Contribution of Immigration to GDP


Economics: MW 7

Summary
1. The governments economic justification for the present very large scale immigration has been remarkably sketchy, consisting primarily of two broad claims. One is that, although migrants make up only 8% of the population, they contribute 10% to the UKs Gross Domestic Product (GDP). The other claim, made by the Prime Minister in a speech to the Confederation of British Industry, is that the UKs economic growth rate would be some 0.5% lower for the next two years if net immigration were to cease.

2. Migration Watch has examined these claims in detail. They both rely on an extremely simplistic methodology which is probably not tenable. Nevertheless we have used the same methodology and have concluded that both claims are grossly misleading.

3. The claim that migrants make up 8% of the population and contribute 10% to GDP has a fatal flaw. It does not include UK-born dependent children of migrants. If they are included we find that migrants make up just over 10% of the total UK population. Since their contribution to GDP is 9 .8%, they are not adding proportionately more to GDP, as the government claims.

4. The Prime Ministers claim regarding a 0.5% economic growth rate starts with an exaggeration. Originally the Treasury claimed that net inward migration would add 0.4% to GDP growth. This was based on the simple calculation that net migration would, in one year, add 0.4% to the working age population. It took no account of the fact that migrants and, later, their dependants add to the overall population.

5. The most recent Government Actuarys Department (GAD) principal projections (130,000 a year net migration) show that in the period 2003 2031 migration will add 5.2 million to the total population and nearly 3.8 million to the working age population. This equates to an average compound growth rates of 0.30% and 0.34% respectively. So, using the governments very simplistic basis of equating growth in GDP with the growth in the working age population, the increase in GDP each year would be 0.34% but the population would increase by 0.3% each year so the benefit per head per year would be about 0.04%. This works out at 7 per head per year or 14p a week. This calculation takes no account of additional infrastructure costs nor of the costs of congestion to which immigration on this scale will add considerably.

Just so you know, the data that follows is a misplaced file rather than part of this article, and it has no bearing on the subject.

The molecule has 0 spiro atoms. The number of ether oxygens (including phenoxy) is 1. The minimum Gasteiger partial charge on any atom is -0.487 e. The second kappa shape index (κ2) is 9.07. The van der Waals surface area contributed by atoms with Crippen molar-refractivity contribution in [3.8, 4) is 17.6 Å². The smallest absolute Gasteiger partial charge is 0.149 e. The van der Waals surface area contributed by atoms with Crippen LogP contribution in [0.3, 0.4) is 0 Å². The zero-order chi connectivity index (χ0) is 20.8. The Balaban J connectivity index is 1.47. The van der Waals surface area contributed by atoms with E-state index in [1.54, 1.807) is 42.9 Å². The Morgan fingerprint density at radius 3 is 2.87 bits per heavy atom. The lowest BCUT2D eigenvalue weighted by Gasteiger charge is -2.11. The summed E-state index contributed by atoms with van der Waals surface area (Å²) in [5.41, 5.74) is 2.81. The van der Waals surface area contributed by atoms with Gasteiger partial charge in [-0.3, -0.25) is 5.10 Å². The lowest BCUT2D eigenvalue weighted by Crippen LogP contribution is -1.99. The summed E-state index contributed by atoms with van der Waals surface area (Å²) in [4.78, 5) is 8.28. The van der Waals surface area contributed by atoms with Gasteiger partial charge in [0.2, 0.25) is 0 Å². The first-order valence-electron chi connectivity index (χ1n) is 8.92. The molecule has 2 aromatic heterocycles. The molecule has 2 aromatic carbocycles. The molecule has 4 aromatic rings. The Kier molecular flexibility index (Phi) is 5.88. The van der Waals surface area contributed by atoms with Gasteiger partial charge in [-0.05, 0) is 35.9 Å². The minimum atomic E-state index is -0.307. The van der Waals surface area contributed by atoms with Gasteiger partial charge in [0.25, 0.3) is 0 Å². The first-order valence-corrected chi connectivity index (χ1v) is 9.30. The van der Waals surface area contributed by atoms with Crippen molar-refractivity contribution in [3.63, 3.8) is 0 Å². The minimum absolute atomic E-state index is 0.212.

6. On other occasions government spokesmen have claimed that approximately 15% of the UKs trend growth depends on migration. In fact, trend growth is about 2.75%. Since 0.4 is 15% of 2.75, this amounts to the same claim, expressed differently to make it look more impressive.

7. We note that major economic studies in the US, Canada and Holland have also come to the conclusion that the benefit, in terms of GDP per head, to the indigenous population is very small. Indeed, a Dutch government study published in 2003 found that:

The Gross Domestic Product will increase, but this increase will accrue largely to the immigrants in the form of wages. The overall net gain in income of residents is likely to be small and may even be negative.

8. We conclude, therefore, that neither of the governments claims stands up to examination.

Detailed analysis of the claim that migrants make up 8% of the population and contribute 10% to GDP

9. The government repeatedly claim that, although migrants make up only 8% of the population, they contribute 10% towards the UKs Gross Domestic Product (GDP). For instance the Home Office issued a press statement in November, 2003, which anticipated a major speech on migration by the Home Secretary, David Blunkett, stating: Effectively managed legal migration is vital to Britains economic and social interests, the Home Secretary, David Blunkett, will argue in a speech this evening. Legal migrants make up eight per cent of the UKs population but generate 10 per cent of our gross domestic product.[1] The claim was repeated in the House of Lords on 23 Feb 2004 by Baroness Scotland of Asthal who said: Migrants make up 8 per cent of the population but generate 10 per cent of our total wealth. Migrants are substantial net contributors to the Exchequer[2].